That barely scratches the surface. On top of the involuntary time commitments and expectations given to me, I have placed other things on my plate. I am part of Bike Club and Youth in Government, both of which require extra after school commitment. I am absolutely passionate about both of these. Then there’s my homebound student. I initially took the job to make up for a lack of afterschool income. However, after meeting and working with hi, I have become passionate about providing all the help, even if it is limited, I can give him.

All of this plays into the procrastination I find myself so prone to. At school, I often find myself talking to colleagues during breaks and afterschool. Unfortunately, most of these conversations serve only as a chance for us to get things off our chests. This feeds the depression. At home, I often arrive after 7 with things like grading and other work still left to do because meetings or class consumed my afternoon.

Even with all that left to do, each night I pop a bag of popcorn (not the single serve kind) and then plop down on the couch with my iPad. I tell myself that as soon as I finish the popcorn, I will get to work. Then I finish and look at the clock. So often, 8pm looms. The amount left do do mushrooms.

I look at everything I just wrote and everything seems hopeless. It appears that I have written a recipe for burnout. Without God, this would be a recipe to create a burnt out, bitter, two times education quitting woman. I am so thankful that God has been working in my life lately to take what humanly seems disastrous and turn it into beauty.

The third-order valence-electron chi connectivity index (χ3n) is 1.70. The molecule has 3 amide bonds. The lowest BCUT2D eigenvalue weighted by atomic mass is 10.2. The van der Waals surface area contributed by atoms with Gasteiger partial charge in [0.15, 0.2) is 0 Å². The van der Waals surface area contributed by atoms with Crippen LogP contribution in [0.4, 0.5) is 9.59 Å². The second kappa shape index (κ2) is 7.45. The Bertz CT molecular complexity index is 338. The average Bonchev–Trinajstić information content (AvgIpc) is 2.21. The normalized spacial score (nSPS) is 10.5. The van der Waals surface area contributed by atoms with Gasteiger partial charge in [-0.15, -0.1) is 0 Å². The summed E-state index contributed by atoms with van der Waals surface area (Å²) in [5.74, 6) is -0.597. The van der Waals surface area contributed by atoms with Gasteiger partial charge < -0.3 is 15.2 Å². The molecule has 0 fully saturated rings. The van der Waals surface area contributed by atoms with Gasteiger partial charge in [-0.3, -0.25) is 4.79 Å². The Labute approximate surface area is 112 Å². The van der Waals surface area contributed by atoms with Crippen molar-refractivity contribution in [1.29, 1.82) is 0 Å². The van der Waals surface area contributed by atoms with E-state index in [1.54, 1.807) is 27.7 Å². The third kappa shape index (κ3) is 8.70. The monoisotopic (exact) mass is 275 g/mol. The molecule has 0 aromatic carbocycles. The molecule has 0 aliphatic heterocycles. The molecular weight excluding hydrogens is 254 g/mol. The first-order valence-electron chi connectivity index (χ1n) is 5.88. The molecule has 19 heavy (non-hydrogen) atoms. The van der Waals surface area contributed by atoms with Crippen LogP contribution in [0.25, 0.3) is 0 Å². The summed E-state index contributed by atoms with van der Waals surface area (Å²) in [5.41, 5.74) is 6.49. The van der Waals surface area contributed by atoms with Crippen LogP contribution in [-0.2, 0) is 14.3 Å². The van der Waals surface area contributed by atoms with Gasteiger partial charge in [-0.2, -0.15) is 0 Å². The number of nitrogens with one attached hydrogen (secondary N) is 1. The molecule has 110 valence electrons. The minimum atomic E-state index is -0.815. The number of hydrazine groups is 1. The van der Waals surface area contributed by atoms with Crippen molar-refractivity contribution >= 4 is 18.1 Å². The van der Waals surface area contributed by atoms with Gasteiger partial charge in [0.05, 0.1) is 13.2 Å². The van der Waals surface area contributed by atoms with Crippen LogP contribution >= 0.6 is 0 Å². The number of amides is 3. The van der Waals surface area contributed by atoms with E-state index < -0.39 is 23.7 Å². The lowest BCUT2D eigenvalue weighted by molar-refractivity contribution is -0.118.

The bring back the botany metaphor, what will serve as the trowel I will use to root out the negativity weed? To most, my answer looks like a cop out. That “trowel” is God. I know that I am not able to do any of this on my own. I want to start by asking God to change my words, to help me not only avoid complaining but fill my mouth with encouragement to my students and my colleagues. Step two comes with asking God to mold my heart into a mode of receptivity especially with regard to administrative demands. Third, I am praying for God-given reminders to put myself last. To help shed the “I need chill time mindset” that infects more and more of my days.

Even in the light of tremendous adversarial odds, I have faith that God will provide the necessary strength and wisdom.

Connotation versus Denotation

As an English teacher and an author, words are my area of expertise, my happy place. My love for words goes way back. I often revel in the rich texture and complexity of words, the layers of connotation added by culture and personal experience.